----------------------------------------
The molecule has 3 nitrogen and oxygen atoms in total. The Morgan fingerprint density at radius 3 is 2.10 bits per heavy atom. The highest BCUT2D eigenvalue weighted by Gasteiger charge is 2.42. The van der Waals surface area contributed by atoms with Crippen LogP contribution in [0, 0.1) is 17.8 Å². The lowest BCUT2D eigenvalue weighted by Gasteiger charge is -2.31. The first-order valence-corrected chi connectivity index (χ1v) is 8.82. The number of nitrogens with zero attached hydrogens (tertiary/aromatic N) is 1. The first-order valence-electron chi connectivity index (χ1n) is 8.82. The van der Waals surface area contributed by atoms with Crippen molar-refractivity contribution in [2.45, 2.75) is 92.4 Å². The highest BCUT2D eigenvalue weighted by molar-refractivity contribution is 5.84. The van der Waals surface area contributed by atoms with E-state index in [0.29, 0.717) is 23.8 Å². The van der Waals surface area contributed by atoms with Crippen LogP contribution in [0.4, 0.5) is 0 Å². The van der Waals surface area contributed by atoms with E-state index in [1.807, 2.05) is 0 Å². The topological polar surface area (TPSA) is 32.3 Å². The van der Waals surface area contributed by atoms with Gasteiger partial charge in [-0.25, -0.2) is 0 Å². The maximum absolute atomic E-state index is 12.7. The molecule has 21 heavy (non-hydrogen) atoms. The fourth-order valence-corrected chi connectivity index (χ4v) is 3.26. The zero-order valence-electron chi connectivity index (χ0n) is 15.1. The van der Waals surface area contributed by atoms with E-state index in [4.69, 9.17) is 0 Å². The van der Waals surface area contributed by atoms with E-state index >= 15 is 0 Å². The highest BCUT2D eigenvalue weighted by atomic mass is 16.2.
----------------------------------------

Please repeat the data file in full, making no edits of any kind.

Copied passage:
The molecule has 3 nitrogen and oxygen atoms in total. The Morgan fingerprint density at radius 3 is 2.10 bits per heavy atom. The highest BCUT2D eigenvalue weighted by Gasteiger charge is 2.42. The van der Waals surface area contributed by atoms with Crippen LogP contribution in [0, 0.1) is 17.8 Å². The lowest BCUT2D eigenvalue weighted by Gasteiger charge is -2.31. The first-order valence-corrected chi connectivity index (χ1v) is 8.82. The number of nitrogens with zero attached hydrogens (tertiary/aromatic N) is 1. The first-order valence-electron chi connectivity index (χ1n) is 8.82. The van der Waals surface area contributed by atoms with Crippen molar-refractivity contribution in [2.45, 2.75) is 92.4 Å². The highest BCUT2D eigenvalue weighted by molar-refractivity contribution is 5.84. The van der Waals surface area contributed by atoms with E-state index in [0.29, 0.717) is 23.8 Å². The van der Waals surface area contributed by atoms with Crippen LogP contribution in [0.4, 0.5) is 0 Å². The van der Waals surface area contributed by atoms with E-state index in [1.807, 2.05) is 0 Å². The topological polar surface area (TPSA) is 32.3 Å². The van der Waals surface area contributed by atoms with Gasteiger partial charge in [-0.25, -0.2) is 0 Å². The maximum absolute atomic E-state index is 12.7. The molecule has 21 heavy (non-hydrogen) atoms. The fourth-order valence-corrected chi connectivity index (χ4v) is 3.26. The zero-order valence-electron chi connectivity index (χ0n) is 15.1. The van der Waals surface area contributed by atoms with E-state index in [4.69, 9.17) is 0 Å². The van der Waals surface area contributed by atoms with E-state index >= 15 is 0 Å². The highest BCUT2D eigenvalue weighted by atomic mass is 16.2.